Anno History Collection

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Anno History Collection review
Nathan Rowland


All the world's a stage, and all the men and women merely gamers

A Plan of Action

Anno, the real-time, city-building strategy series is something of an enigma, to me at least, for reasons that will become apparent.

Firstly, let me preface this review by saying that strategy games have become my favourite genre to spend my time with ever since reaching a semblance of maturity. Their structured and refined systems of progression have provided many, many hours of relaxing and engaging gameplay. On one side of the coin, action titles take a bit more of a mental effort for me to play these days, which is something that cannot be said for a good strategy title which will draw me into months if not sometimes years of interaction. As a result, I have been slowly making my way through the back-catalogue of titles that I missed during my formative gaming years when I was mostly enamoured by James Bond PS2 spin-offs. Games like Alpha Centauri and the original Starcraft are where I have found the most joy, amongst the entire catalogue of Total War games.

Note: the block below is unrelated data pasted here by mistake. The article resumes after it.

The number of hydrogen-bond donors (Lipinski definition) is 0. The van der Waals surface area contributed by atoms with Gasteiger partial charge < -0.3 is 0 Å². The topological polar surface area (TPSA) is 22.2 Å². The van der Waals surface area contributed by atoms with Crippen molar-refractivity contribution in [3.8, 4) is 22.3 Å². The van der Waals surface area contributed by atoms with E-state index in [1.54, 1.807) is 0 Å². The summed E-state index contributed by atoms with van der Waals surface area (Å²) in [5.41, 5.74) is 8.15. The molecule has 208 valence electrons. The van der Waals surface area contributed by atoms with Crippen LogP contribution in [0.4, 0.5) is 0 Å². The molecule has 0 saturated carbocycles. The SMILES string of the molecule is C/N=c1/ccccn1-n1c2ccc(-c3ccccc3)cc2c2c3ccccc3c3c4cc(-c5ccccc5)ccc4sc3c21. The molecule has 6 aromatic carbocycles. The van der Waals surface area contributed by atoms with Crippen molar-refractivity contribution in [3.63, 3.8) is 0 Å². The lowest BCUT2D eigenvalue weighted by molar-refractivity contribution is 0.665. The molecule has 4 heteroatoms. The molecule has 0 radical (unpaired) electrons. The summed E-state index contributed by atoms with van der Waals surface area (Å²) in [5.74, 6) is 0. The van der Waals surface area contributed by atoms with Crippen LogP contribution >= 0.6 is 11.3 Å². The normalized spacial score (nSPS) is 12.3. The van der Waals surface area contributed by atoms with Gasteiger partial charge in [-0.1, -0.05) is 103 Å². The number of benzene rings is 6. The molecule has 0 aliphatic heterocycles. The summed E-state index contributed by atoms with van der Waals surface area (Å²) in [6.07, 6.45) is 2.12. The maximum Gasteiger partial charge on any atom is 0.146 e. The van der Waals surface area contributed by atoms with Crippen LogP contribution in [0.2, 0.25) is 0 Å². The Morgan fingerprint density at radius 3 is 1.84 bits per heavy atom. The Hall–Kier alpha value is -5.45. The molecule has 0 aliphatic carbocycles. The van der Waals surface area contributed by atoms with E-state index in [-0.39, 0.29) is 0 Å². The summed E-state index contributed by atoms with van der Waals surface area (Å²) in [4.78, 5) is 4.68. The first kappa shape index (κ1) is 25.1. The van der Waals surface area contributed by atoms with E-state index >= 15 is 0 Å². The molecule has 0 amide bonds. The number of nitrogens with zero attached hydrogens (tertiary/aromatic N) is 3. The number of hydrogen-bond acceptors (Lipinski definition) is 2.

Yet, in all this time, Anno has never stood out to me as a series that I would reach anytime soon. This feeling is evoked by the middling reviews and lacklustre appraisals recent titles in the series have received. I even remember feeling quite excited for the release of Anno 2025 back in 2015 after seeing its promotional footage. Yet when the game released, it was a shallower experience than I was looking for and I consequently didn’t take the plunge of purchasing. Afterwards, I shelved any notions of interest for the series at large, believing them to be shallower imitations of greater and grander strategy series like Sid Meier’s Civilisation.